This season in the Jewish calendar is all about beginnings.
First we have Rosh Hashana, the "birthday of the world," when we are called to attention by the shofar. In the shofar service, we read of all God's creatures coming to have God judge their lives over the past year. This leads to ten days of making our peace with the people in our lives until Yom Kippur, when we struggle to make peace with God and most importantly with ourselves.
There is a custom that after breaking the fast of Yom Kippur one should begin to build a succah before going to bed. After this most solemn of days, we should begin at once to perform mitzvot and to prepare for the days of rejoicing. Life goes on. At the end of Sukkot we end the days of our rejoicing with Simchat Torah, celebrating and rejoicing in Torah. We roll the Torah scrolls all the way back to the start of it all, the stories of creation. We have an entire year to learn and to do better.
Rashi asked why Torah, which is a code of laws, does not begin with the first laws given before the Hebrews leave Egypt, but rather with creation, and I would add, with such a mystical story of creation? It certainly is not to tell us that the world is 5774 years old. I have seen and heard different commentaries over the years. Some emphasize that we all share common ancestors, so no one is intrinsically better than anyone else. Some point to the importance of the Sabbath.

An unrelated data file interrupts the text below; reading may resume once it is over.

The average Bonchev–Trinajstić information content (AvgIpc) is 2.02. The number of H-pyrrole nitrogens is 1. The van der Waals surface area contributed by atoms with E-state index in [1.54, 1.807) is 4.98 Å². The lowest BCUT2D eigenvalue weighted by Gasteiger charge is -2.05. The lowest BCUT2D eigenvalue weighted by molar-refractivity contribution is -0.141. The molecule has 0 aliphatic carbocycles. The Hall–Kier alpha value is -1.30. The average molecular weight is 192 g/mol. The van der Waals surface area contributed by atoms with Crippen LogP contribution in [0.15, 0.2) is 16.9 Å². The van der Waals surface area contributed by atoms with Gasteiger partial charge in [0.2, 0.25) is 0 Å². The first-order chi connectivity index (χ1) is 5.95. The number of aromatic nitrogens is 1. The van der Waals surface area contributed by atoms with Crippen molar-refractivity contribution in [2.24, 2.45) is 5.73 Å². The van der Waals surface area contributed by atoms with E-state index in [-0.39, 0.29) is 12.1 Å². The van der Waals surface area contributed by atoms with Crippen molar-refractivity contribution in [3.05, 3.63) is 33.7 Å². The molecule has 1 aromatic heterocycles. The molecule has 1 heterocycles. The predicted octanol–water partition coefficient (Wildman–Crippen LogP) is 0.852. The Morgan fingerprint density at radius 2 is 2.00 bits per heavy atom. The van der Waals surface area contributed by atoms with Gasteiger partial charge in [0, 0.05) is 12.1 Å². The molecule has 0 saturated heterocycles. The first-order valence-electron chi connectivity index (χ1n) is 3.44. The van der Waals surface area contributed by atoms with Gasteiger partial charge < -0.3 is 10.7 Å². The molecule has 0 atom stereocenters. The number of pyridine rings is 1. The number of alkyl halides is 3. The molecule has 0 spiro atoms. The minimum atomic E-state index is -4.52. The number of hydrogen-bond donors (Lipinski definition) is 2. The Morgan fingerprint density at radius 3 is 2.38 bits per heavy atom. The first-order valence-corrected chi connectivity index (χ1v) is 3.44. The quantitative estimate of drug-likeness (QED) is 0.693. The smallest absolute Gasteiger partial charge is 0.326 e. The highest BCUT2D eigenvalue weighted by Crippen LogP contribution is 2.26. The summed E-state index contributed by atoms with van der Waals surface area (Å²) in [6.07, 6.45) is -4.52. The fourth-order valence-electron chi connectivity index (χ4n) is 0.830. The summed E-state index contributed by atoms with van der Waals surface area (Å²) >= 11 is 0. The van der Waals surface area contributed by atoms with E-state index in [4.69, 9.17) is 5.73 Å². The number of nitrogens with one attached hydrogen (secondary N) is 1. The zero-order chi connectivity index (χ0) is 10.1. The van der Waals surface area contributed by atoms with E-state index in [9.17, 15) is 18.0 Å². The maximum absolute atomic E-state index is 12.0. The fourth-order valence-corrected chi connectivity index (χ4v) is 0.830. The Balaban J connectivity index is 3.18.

I have also heard that Torah does begin with a paramount commandment, the commandment to create, to act on our world. The custom of starting to build a succah before going to bed after Yom Kippur reminds us of this; we must begin with an act of creation.
The modern JPS translation of these first verses is:
1. When God began to create heaven and earth -- 2. the earth being unformed and void, with darkness over the surface of the deep and a wind from God sweeping over the water -- 3. God said "Let there be light"; (sic) and there was light.This chapter shows us some origins of tikkun olam, repairing the world. We are partners in creation. God stopped creating and rested, leaving his creatures to finish the work.
The second chapter begins the story of our ancestors. Eden, like the surface of the deep, is a vague place. We don't know how long Adam and Eve's residence in Eden was, but it was not a fully human existence. Real life began with the discovery of good and evil and the expulsion into the world. Eden was infancy, where someone else meets one's needs, and there are only discomfort and satisfaction.
Our creativity began with work, sex, and children.